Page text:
One of the challenges of TSVs is that they’re deeper than other vias and features. Drilling those babies uses deep reactive ion etching (DRIE), which we discussed in our MEMS article earlier in the year. The Bosch process, in particular, consists of a series of etch and clean steps that can leave scalloped sidewalls and other rough features that can be hard to cover properly when filling with metal.
French company Alchimer, which focuses on chemical deposition of “nanometric films” for a variety of leading technologies, has announced a new barrier layer that they say guarantees 100% step coverage. The material is NiB, in contrast to the more traditional TaN and TiN, which, they claim, tend to be used mostly because of their compatibility with standard chemical and plasma vapor deposition (CVD and PVD) processes.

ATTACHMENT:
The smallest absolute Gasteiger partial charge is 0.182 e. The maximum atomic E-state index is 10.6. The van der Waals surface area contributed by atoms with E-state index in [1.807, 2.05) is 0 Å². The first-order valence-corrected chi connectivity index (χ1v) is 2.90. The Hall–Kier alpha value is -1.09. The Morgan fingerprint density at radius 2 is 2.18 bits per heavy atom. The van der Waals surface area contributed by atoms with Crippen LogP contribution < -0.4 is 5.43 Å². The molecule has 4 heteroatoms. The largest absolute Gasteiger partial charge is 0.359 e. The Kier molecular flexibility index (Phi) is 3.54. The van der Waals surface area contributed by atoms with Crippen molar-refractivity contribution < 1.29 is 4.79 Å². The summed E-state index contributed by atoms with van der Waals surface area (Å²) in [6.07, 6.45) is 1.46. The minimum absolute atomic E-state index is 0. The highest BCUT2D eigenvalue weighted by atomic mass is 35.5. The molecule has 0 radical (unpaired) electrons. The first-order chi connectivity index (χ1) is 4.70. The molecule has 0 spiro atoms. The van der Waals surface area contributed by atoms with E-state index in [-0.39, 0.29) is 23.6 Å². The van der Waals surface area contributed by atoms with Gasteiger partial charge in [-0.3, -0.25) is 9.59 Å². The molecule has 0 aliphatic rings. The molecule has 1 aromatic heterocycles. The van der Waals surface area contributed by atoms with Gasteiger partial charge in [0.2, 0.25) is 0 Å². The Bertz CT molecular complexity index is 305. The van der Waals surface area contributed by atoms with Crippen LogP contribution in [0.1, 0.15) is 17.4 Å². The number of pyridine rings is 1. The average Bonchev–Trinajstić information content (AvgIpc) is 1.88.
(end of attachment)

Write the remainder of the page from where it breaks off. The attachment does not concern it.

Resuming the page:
They claim that the NiB has barrier properties similar to TiN and copper, while having diffusion characteristics similar to Ta and TaN. But it also allows the subsequent copper to be filled without requiring a seed layer. The sum total of these benefits is said to save a number of cleaning and other miscellaneous process steps that are currently required, reducing cost.
They call their general process “electrografting”: they deposit a thin layer onto a non-conductive substrate using a water-based process that has molecules from liquid organic precursors of the film layer bonding to the electrons in the substrate. These precursors act as seeds for the rest of the layer.
More info in their release…